For further information please contact:

Sam Wong
Research Media Officer
Imperial College London
Tel: +44(0)20 7594 2198
Out of hours duty press officer: +44(0)7803 886 248

Bren O'Callaghan
Palaces press officer

Notes to Editors

1. Gina Czarnecki creates artworks to promote debate and generate complex associations. Her career to date encompasses film and installation, with an emphasis on human relationships to image, disease, evolution, genetic research and specialising in advanced technologies of image production. Gina's work has been exhibited internationally at major museums and festivals including the Natural History Museum, London; Australian Centre for the Moving Image, Melbourne; Adelaide Film Festival; Ars Electronica, Linz, and her works have won prizes internationally. Gina has just completed a new body of works 'Quarantine', supported by a grant by the Wellcome Trust for a three-year research residency at the Liverpool School of Tropical Medicine. She is currently producing the Wasted body of works for exhibition in late 2011.

2. Professor Sara Rankin is a stem cell biologist working at Imperial College London. Professor Rankin is a pharmacologist by training and is currently working in the exciting new field of regenerative pharmacology, her research focusing on invention of new medicines to stimulate the activity of stem cells present in the adult bone marrow. The idea is that such regenerative medicines could boost the bodies natural repair mechanisms and may, in the future, be used to accelerate healing. Professor Rankin runs regular stem cell workshops for schools, has been involved in public debates on stem cells and sits on the Education committee for the British Pharmacology Society.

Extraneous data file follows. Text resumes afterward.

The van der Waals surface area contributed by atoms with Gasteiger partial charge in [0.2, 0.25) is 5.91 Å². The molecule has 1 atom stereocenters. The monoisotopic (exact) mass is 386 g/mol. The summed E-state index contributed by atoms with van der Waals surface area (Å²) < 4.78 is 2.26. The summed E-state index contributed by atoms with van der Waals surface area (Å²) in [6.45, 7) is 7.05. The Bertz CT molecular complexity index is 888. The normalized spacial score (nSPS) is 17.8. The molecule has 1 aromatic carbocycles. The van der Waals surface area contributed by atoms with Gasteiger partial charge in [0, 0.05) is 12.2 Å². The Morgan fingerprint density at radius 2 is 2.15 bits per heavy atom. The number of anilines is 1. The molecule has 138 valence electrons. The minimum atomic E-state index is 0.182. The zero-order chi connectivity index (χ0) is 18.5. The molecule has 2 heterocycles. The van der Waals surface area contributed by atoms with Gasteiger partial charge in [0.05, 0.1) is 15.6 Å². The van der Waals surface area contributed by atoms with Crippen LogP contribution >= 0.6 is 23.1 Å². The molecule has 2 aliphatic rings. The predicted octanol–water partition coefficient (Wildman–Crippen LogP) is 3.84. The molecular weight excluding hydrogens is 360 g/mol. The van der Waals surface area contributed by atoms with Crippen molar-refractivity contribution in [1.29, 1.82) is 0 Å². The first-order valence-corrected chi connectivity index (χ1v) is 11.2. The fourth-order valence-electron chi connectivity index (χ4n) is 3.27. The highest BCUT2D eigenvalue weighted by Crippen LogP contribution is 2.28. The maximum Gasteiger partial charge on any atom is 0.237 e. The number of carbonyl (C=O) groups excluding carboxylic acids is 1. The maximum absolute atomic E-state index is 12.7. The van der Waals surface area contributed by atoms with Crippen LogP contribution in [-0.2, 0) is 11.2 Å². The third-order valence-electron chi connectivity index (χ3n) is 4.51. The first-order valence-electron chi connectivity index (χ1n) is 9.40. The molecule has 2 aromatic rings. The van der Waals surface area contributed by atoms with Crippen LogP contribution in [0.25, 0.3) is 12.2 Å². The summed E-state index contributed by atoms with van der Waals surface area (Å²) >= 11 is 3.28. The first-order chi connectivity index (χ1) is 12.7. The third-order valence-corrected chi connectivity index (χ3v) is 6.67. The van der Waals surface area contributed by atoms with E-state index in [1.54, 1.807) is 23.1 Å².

3. About Imperial College London

Consistently rated amongst the world's best universities, Imperial College London is a science-based institution with a reputation for excellence in teaching and research that attracts 14,000 students and 6,000 staff of the highest international quality. Innovative research at the College explores the interface between science, medicine, engineering and business, delivering practical solutions that improve quality of life and the environment - underpinned by a dynamic enterprise culture.

Since its foundation in 1907, Imperial's contributions to society have included the discovery of penicillin, the development of holography and the foundations of fibre optics. This commitment to the application of research for the benefit of all continues today, with current focuses including interdisciplinary collaborations to improve global health, tackle climate change, develop sustainable sources of energy and address security challenges.

In 2007, Imperial College London and Imperial College Healthcare NHS Trust formed the UK's first Academic Health Science Centre. This unique partnership aims to improve the quality of life of patients and populations by taking new discoveries and translating them into new therapies as quickly as possible.